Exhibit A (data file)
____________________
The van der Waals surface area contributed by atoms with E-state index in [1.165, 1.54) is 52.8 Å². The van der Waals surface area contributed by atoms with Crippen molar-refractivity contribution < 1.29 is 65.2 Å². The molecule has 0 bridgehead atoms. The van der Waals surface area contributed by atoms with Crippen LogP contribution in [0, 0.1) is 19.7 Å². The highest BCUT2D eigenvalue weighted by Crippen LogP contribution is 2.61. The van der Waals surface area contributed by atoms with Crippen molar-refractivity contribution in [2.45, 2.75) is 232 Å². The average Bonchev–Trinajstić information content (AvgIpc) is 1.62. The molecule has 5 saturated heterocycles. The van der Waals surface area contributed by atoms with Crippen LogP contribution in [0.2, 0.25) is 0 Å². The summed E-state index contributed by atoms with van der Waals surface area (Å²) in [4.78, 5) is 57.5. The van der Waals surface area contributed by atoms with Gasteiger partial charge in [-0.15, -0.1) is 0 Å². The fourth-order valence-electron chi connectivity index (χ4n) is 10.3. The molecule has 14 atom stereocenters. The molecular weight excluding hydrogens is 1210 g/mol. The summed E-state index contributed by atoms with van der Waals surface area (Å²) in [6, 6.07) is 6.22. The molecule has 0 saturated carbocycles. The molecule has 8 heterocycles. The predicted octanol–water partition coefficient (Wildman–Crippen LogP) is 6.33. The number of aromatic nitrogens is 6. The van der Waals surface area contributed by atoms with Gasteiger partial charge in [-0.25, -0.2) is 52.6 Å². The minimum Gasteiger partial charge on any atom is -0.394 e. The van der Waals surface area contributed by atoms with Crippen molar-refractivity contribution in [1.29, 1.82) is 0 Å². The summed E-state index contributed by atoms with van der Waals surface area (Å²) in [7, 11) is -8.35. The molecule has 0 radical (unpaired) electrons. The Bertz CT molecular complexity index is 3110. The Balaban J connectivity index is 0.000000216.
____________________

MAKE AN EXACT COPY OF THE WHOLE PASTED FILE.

The van der Waals surface area contributed by atoms with E-state index in [1.165, 1.54) is 52.8 Å². The van der Waals surface area contributed by atoms with Crippen molar-refractivity contribution < 1.29 is 65.2 Å². The molecule has 0 bridgehead atoms. The van der Waals surface area contributed by atoms with Crippen LogP contribution in [0, 0.1) is 19.7 Å². The highest BCUT2D eigenvalue weighted by Crippen LogP contribution is 2.61. The van der Waals surface area contributed by atoms with Crippen molar-refractivity contribution in [2.45, 2.75) is 232 Å². The average Bonchev–Trinajstić information content (AvgIpc) is 1.62. The molecule has 5 saturated heterocycles. The van der Waals surface area contributed by atoms with Crippen LogP contribution in [0.2, 0.25) is 0 Å². The summed E-state index contributed by atoms with van der Waals surface area (Å²) in [4.78, 5) is 57.5. The van der Waals surface area contributed by atoms with Gasteiger partial charge in [-0.15, -0.1) is 0 Å². The fourth-order valence-electron chi connectivity index (χ4n) is 10.3. The molecule has 14 atom stereocenters. The molecular weight excluding hydrogens is 1210 g/mol. The summed E-state index contributed by atoms with van der Waals surface area (Å²) in [6, 6.07) is 6.22. The molecule has 0 saturated carbocycles. The molecule has 8 heterocycles. The predicted octanol–water partition coefficient (Wildman–Crippen LogP) is 6.33. The number of aromatic nitrogens is 6. The van der Waals surface area contributed by atoms with Gasteiger partial charge in [-0.25, -0.2) is 52.6 Å². The minimum Gasteiger partial charge on any atom is -0.394 e. The van der Waals surface area contributed by atoms with Crippen molar-refractivity contribution in [1.29, 1.82) is 0 Å². The summed E-state index contributed by atoms with van der Waals surface area (Å²) in [7, 11) is -8.35. The molecule has 0 radical (unpaired) electrons. The Bertz CT molecular complexity index is 3110. The Balaban J connectivity index is 0.000000216.